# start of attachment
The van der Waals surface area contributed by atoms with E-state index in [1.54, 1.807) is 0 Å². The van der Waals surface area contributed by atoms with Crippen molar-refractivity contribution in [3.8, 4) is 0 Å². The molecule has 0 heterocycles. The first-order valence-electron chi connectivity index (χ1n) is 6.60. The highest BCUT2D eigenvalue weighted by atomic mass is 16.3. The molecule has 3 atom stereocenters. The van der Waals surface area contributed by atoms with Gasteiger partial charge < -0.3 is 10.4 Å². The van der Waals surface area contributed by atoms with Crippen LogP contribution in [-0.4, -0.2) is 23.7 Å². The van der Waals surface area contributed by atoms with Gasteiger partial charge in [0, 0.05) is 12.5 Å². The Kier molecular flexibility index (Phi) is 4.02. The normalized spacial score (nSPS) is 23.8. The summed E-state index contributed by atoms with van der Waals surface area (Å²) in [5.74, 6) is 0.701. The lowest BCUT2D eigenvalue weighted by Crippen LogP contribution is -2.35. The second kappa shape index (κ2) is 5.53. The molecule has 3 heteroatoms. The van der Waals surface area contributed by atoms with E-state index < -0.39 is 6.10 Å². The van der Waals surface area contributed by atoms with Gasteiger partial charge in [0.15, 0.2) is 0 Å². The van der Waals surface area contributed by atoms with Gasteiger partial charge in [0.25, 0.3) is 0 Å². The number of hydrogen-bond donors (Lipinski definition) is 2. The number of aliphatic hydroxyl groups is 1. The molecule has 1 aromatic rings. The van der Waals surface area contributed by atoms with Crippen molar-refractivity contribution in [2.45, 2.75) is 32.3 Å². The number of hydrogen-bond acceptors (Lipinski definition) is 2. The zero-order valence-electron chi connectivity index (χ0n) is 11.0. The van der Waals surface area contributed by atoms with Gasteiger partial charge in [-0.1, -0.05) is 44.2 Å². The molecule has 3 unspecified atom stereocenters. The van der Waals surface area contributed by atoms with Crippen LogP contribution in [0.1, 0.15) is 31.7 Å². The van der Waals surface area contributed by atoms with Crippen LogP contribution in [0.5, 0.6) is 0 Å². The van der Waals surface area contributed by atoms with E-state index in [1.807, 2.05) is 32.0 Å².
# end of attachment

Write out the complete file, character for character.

The van der Waals surface area contributed by atoms with E-state index in [1.54, 1.807) is 0 Å². The van der Waals surface area contributed by atoms with Crippen molar-refractivity contribution in [3.8, 4) is 0 Å². The molecule has 0 heterocycles. The first-order valence-electron chi connectivity index (χ1n) is 6.60. The highest BCUT2D eigenvalue weighted by atomic mass is 16.3. The molecule has 3 atom stereocenters. The van der Waals surface area contributed by atoms with Gasteiger partial charge < -0.3 is 10.4 Å². The van der Waals surface area contributed by atoms with Crippen LogP contribution in [-0.4, -0.2) is 23.7 Å². The van der Waals surface area contributed by atoms with Gasteiger partial charge in [0, 0.05) is 12.5 Å². The Kier molecular flexibility index (Phi) is 4.02. The normalized spacial score (nSPS) is 23.8. The summed E-state index contributed by atoms with van der Waals surface area (Å²) in [5.74, 6) is 0.701. The lowest BCUT2D eigenvalue weighted by Crippen LogP contribution is -2.35. The second kappa shape index (κ2) is 5.53. The molecule has 3 heteroatoms. The van der Waals surface area contributed by atoms with E-state index < -0.39 is 6.10 Å². The van der Waals surface area contributed by atoms with Gasteiger partial charge in [0.15, 0.2) is 0 Å². The van der Waals surface area contributed by atoms with Gasteiger partial charge in [0.25, 0.3) is 0 Å². The number of hydrogen-bond donors (Lipinski definition) is 2. The number of aliphatic hydroxyl groups is 1. The molecule has 1 aromatic rings. The van der Waals surface area contributed by atoms with Crippen molar-refractivity contribution in [2.45, 2.75) is 32.3 Å². The number of hydrogen-bond acceptors (Lipinski definition) is 2. The zero-order valence-electron chi connectivity index (χ0n) is 11.0. The van der Waals surface area contributed by atoms with Gasteiger partial charge in [-0.1, -0.05) is 44.2 Å². The molecule has 3 unspecified atom stereocenters. The van der Waals surface area contributed by atoms with Crippen LogP contribution in [0.1, 0.15) is 31.7 Å². The van der Waals surface area contributed by atoms with Crippen LogP contribution in [0.5, 0.6) is 0 Å². The van der Waals surface area contributed by atoms with E-state index in [1.807, 2.05) is 32.0 Å².